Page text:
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I Love Boobies!

Eliza Yass
One of the posters taken down.

“I love boobies!”

Wearers of this popular slogan on neon bracelets and t-shirts around the country are not weird and perverted. They are mainstream and committed supporters of Breast Cancer research. These bracelets and t-shirts are created by the “Keep A Breast Foundation”- an organization whose mission is to provide support for young people affected by breast cancer and to educate the public about the disease. Their mantra: “Art. Education. Awareness. Action.”

The Keep A Breast Foundation website explains its reasoning behind the head-turning phrase, “The purpose of Keep A Breast’s ‘I Love Boobies!’ Campaign is to speak to young people in their own voice. We want to reach our target audience in a way that is authentic, inspiring and refreshing, and Pink ribbons often do not resonate with, and are not relevant to, the experiences of people under 30.”

Another organization uses a similar tactic.

The Kelley Rooney Foundation created the phrase “pink with a wink” with the purpose of  “using humor to build breast cancer awareness.” This organization is run by the husband of Kelley Rooney, a victim of breast cancer who passed away on July 11, 2006. The organization also targets people under forty years old by making t-shirts reading “Save 2nd Base.”

These two organizations are among many others, including “Save the Ta-tas,” that use humor to lighten the negativity that surrounds breast cancer and to encourage young people to get involved in fighting the disease.

These cute phrases are helping groups raise money and awareness for the disease. These organizations understand that sometimes it is hard to get young people to listen. Serious subjects like cancer seem miles away from our own lives and we choose to ignore them. It isn’t that we don’t care. It is just harder for us, the younger generation, who are less likely to have troubling experiences under our belts to comprehend such a grim disease. When we see eclectic bracelets and witty t-shirts we become interested and are able to connect better with breast cancer, a risk that seems so far off.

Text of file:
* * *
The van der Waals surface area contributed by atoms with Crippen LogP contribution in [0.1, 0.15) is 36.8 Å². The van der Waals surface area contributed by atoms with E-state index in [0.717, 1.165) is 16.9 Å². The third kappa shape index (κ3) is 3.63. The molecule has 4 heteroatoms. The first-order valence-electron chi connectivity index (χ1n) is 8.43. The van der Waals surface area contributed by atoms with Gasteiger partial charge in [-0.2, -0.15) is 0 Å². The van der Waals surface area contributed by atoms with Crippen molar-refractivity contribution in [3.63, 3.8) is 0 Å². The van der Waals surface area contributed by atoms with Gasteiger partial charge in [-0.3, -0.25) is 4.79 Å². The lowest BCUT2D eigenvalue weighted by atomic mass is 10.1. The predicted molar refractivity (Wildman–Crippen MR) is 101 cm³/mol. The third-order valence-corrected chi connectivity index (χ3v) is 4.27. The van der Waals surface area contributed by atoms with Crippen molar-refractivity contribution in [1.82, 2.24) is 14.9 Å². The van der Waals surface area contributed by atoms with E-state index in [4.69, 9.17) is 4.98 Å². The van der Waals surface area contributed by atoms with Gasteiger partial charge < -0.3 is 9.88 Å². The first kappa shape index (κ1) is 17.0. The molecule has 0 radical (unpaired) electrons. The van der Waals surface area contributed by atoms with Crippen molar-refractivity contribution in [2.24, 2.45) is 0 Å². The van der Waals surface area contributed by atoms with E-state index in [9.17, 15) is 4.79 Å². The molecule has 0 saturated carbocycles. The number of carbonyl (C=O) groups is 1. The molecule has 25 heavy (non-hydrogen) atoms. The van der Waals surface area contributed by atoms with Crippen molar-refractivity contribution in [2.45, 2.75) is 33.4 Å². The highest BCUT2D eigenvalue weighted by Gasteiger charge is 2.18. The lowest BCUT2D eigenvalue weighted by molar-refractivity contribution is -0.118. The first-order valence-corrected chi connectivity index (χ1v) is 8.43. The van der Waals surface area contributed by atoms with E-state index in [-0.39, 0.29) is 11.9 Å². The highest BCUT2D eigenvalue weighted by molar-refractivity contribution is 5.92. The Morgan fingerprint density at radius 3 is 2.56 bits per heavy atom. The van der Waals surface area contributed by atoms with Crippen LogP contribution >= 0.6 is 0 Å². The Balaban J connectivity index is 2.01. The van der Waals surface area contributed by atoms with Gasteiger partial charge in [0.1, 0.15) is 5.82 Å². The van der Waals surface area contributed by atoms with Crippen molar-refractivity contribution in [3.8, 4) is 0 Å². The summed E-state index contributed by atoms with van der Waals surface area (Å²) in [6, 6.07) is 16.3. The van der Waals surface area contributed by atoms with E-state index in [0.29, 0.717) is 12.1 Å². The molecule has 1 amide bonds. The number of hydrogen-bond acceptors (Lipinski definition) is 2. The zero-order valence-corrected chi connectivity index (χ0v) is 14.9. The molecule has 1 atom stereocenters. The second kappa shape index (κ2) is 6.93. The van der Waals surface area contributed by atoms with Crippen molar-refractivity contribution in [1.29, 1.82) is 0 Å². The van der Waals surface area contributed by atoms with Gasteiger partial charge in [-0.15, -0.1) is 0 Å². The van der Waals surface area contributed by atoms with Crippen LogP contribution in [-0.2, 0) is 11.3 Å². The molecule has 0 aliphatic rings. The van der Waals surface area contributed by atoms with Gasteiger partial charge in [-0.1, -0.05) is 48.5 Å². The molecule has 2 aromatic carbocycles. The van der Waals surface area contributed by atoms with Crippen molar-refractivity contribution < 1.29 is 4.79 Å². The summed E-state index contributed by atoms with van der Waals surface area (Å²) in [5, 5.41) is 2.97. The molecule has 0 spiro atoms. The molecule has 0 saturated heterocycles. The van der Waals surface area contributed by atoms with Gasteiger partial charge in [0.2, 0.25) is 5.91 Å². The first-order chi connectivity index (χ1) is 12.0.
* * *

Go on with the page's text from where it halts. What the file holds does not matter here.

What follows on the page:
Last Friday, I, along with the rest of the cheerleading team, created posters for the football players to support the “Pink Out”- a football game that raises money for breast cancer research. The posters were hung up in the cafeteria, momentarily. They were taken down before lunch by the administration for containing inappropriate content.

Posters that said, “79 plays to save the hooters” and “Joey wins for the twins” were not making a mockery of the disease. The posters were meant to catch the eyes of students at Staples. The administration unfairly dubbed the posters as inappropriate and disrespectful to those who feel strongly about breast cancer. A bland poster that states “Come support breast cancer” would get far less recognition than a hot-pink and sparkly poster that says “Brian is the breast.”

Students chuckle when they read them and actually consider coming to the Pink game and supporting the cause. The posters were made to encourage the student body to better understand that something so horrific and unfair is actually closer to us then we’d like to think. By coming to the game, students can see the hundreds of people that breast cancer actually affects in our town. Anyone who feels strongly about fighting breast cancer would want as much recognition and support as possible, and the chuckles necessary to boost this support are just an added bonus.

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About the Contributor
Eliza Yass
Eliza Yass, Web Opinions Editor

Eliza Yass ’14 is not your average cheerleader. On the field, she gets spectators pumped up at football games. But off the field, her engaging opinion pieces give them the scoop on controversial issues.

Yass discovered her passion for writing opinion pieces last year in the Advanced Journalism class. Ever since then, she has been speaking her mind, loud and proud, on everything from Apple software to fake ID’s.

“I’m a really opinionated person,” Yass admitted with a laugh, adding that she doesn’t get much heat for her articles other than the occasional online comments.

The articles she is most proud of are the ones that cover hot-button issues, such as Plan B contraceptives for teens and last year’s incident with the racy posters at the Pink football game.

And while most Staples students fret about typical high school drama, Yass worries about more substantial social issues, such as serving the needy and defending the disadvantaged.

“Opinions cause social change,” said Yass, and it is clear she really cares about making a difference, not only by writing about hot topics but also by advocating for change.

In her spare time, Yass volunteers with STAR, a Norwalk-based organization that serves individuals with developmental disabilities. She hopes to continue spreading justice in the future by promoting social change through law or journalism.

There is no doubt that Yass will bring lots of pep, pompoms, and perspective to her last year on the Inklings staff.

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    Ed sOct 29, 2012 at 4:53 pm

    School administrators, policy makers, enforcers of the literal, need to take a deep breath, remember that life can be a difficult journey, and need to understand that a little humor goes a long way to making a very difficult time more manageable. Instead of condemning the humor of the students, you should be commending them for bringing awareness to this very unfortunate reality of so many moms in our community………………….. “Save second base”